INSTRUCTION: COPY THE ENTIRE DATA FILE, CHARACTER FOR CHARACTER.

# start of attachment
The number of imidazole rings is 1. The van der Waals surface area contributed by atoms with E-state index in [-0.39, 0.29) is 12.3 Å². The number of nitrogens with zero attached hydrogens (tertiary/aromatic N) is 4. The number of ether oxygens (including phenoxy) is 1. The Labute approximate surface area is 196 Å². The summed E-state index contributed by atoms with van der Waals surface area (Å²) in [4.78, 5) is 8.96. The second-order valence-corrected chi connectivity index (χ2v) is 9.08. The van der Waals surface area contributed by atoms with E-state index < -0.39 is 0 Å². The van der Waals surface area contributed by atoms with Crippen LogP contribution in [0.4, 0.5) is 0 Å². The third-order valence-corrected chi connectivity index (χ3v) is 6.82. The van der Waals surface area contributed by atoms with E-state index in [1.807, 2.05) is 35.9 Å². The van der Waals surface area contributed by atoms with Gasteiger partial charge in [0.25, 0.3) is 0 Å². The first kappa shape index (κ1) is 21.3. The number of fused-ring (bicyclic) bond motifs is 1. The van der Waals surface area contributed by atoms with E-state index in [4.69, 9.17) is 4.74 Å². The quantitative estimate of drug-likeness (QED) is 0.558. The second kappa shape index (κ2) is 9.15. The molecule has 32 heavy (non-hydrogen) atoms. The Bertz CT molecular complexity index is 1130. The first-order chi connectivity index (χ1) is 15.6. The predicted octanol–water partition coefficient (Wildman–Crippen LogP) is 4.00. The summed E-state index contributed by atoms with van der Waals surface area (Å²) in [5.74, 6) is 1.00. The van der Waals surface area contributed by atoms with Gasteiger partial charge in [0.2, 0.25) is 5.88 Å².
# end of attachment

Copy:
The number of imidazole rings is 1. The van der Waals surface area contributed by atoms with E-state index in [-0.39, 0.29) is 12.3 Å². The number of nitrogens with zero attached hydrogens (tertiary/aromatic N) is 4. The number of ether oxygens (including phenoxy) is 1. The Labute approximate surface area is 196 Å². The summed E-state index contributed by atoms with van der Waals surface area (Å²) in [4.78, 5) is 8.96. The second-order valence-corrected chi connectivity index (χ2v) is 9.08. The van der Waals surface area contributed by atoms with E-state index < -0.39 is 0 Å². The van der Waals surface area contributed by atoms with Crippen LogP contribution in [0.4, 0.5) is 0 Å². The third-order valence-corrected chi connectivity index (χ3v) is 6.82. The van der Waals surface area contributed by atoms with E-state index in [1.807, 2.05) is 35.9 Å². The van der Waals surface area contributed by atoms with Gasteiger partial charge in [0.25, 0.3) is 0 Å². The first kappa shape index (κ1) is 21.3. The number of fused-ring (bicyclic) bond motifs is 1. The van der Waals surface area contributed by atoms with E-state index in [4.69, 9.17) is 4.74 Å². The quantitative estimate of drug-likeness (QED) is 0.558. The second kappa shape index (κ2) is 9.15. The molecule has 32 heavy (non-hydrogen) atoms. The Bertz CT molecular complexity index is 1130. The first-order chi connectivity index (χ1) is 15.6. The predicted octanol–water partition coefficient (Wildman–Crippen LogP) is 4.00. The summed E-state index contributed by atoms with van der Waals surface area (Å²) in [5.74, 6) is 1.00. The van der Waals surface area contributed by atoms with Gasteiger partial charge in [0.2, 0.25) is 5.88 Å².